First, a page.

Foreign Secretary Jeremy Hunt believes the Brexit draft ‘stands in the best traditions of British pragmatism and ambition’
One of Britain’s greatest strengths is our instinct for practical politics. Instead of pursuing visions of perfection, we value what works.
Extracting ourselves from the European Union while maintaining our friendship with its members amounts to one of the most complicated tasks imaginable.
I believe that the Declaration on our future relationship with the EU, agreed by the Government and the European Commission this week, stands in the best traditions of British pragmatism and ambition.
We have not got everything we wanted and nor have they: Countless hours of painstaking negotiation have inevitably produced compromises on both sides.
Yet if anyone still questions the resolve of this Government or this Prime Minister to honour the result of the Brexit referendum, then the Declaration should lay those doubts to rest.
In the words of paragraph 4, our new relationship with the EU after Brexit will be based on ‘respecting the result of the 2016 referendum’ and the ‘sovereignty of the United Kingdom’. The British people voted to take back control of our borders, laws and money – and this Declaration fulfils those instructions, while also striking the balance that will protect jobs and the integrity of our United Kingdom.
The automatic right of any EU citizen to live and work in the UK will come to an end. We will be able to admit people with the skills to contribute to our economy, regardless of their national background.
There is no need to worry about holidays or routine trips. The Declaration preserves visa-free travel across the EU for short-term visits. And the rights of EU citizens living in the UK and of Britons residing in the EU are fully protected.
The Declaration will end the jurisdiction of the European Court of Justice in the UK. Our laws will be made in our Parliament and interpreted by our courts. Britain will stop making vast annual payments to the EU, allowing us to exercise full control over public-spending priorities. This Government’s priority back home is the NHS. By 2023, we will be investing an extra £394million in the NHS every week. Having campaigned hard for this money, now we must ensure it is delivered.
We have agreed to create a free-trade area with the EU without tariffs, quotas or charges, and Britain will regain the ability to seek free-trade deals around the world, a power we have not had since we joined the Common Market in 1973. The Declaration recognises how the UK will now develop an ‘independent trade policy’.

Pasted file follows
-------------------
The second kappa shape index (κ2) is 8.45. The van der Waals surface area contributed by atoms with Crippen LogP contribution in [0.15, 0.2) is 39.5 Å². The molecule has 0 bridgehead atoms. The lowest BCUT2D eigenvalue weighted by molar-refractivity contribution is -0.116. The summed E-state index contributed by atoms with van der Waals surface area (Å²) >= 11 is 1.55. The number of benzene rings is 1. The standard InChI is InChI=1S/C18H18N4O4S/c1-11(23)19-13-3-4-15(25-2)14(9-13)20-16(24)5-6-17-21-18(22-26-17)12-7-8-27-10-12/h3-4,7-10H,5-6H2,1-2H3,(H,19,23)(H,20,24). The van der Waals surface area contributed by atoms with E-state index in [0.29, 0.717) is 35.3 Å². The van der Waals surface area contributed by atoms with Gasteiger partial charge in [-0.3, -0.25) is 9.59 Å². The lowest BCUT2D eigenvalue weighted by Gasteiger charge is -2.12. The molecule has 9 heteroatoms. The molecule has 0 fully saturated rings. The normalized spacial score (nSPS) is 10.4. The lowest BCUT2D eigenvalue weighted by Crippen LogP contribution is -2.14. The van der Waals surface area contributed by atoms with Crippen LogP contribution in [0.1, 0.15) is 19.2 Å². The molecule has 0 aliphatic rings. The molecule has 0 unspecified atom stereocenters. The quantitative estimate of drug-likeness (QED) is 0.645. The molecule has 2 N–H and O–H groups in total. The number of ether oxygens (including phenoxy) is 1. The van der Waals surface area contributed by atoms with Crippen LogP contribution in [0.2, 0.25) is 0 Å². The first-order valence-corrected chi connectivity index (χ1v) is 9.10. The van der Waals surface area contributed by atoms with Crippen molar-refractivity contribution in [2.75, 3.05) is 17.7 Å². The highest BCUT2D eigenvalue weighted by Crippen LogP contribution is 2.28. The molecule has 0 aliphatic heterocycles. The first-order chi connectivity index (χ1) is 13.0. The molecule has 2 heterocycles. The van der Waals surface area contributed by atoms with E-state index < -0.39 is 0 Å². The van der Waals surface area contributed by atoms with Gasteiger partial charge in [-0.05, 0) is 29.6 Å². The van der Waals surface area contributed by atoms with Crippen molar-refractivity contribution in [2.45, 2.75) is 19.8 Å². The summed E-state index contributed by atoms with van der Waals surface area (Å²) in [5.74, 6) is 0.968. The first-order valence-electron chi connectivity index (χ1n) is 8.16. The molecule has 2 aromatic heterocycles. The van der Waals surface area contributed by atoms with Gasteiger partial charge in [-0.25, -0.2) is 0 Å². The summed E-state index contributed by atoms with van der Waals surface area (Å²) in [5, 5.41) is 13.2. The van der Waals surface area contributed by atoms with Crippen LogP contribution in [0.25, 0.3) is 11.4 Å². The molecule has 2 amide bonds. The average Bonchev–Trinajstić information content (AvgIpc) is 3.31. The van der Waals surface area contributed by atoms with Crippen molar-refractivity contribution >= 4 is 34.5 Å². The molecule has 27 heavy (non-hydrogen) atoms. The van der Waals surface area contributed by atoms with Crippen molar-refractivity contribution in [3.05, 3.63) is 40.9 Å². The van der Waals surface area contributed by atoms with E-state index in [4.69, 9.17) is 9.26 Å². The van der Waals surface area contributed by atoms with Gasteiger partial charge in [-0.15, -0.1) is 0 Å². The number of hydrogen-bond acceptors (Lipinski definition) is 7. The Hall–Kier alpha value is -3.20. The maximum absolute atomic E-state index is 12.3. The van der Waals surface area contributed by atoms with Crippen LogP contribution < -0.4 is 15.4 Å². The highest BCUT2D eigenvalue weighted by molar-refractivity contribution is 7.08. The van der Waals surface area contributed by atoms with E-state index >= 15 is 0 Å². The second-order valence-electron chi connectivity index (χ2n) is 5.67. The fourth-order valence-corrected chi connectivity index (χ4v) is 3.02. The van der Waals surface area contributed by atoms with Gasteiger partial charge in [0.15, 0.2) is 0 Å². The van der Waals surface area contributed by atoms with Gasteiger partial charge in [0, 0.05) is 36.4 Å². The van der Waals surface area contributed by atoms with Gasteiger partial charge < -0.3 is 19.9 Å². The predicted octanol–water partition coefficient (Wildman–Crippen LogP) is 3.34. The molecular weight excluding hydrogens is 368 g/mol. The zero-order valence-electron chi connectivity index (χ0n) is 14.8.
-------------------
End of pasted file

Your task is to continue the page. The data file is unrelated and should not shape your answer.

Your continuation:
In a BBC phone in today, Mrs May warned that EU is not ‘going to give us a better deal’ if MPs vote down her settlement
It also makes clear that in foreign policy and security, we will continue to ‘combine efforts’ with the EU. But the reason why the course set by the Prime Minister is the best one for Britain does not just depend on the precise wording of the Declaration. It depends on our national duty, at this crucial moment, to keep our eyes on the main prize.
Just over two years ago, 17.4million people voted to leave the EU, more than for any other cause or party in British history.
If Parliament were to reject the Declaration and the proposed Withdrawal Agreement, this would open the door for those who wish to derail Brexit and overturn the result of the referendum.
The Prime Minister today mounted another staunch defence of the settlement she has thrashed out with Brussels, saying it is the ‘right’ one for the country
Already we hear demands for the British people to be made to rerun the debate and vote again. Meanwhile, Jeremy Corbyn’s Labour just play politics – standing both for and against a second referendum, saying one thing to Leave voters and quite another to Remainers.
As it happens, I voted to stay in the EU, but I respect the outcome and I believe in the democratic imperative of honouring the decision of the British people.
Today, the choice is not between this Declaration and a perfect agreement. The real choice is between the terms secured by the Prime Minister in the national interest or the danger of going back to square one and Brexit not happening at all. This would deal a profoundly damaging blow to British democracy.
Now that the crucial hour is upon us, the country should get behind her.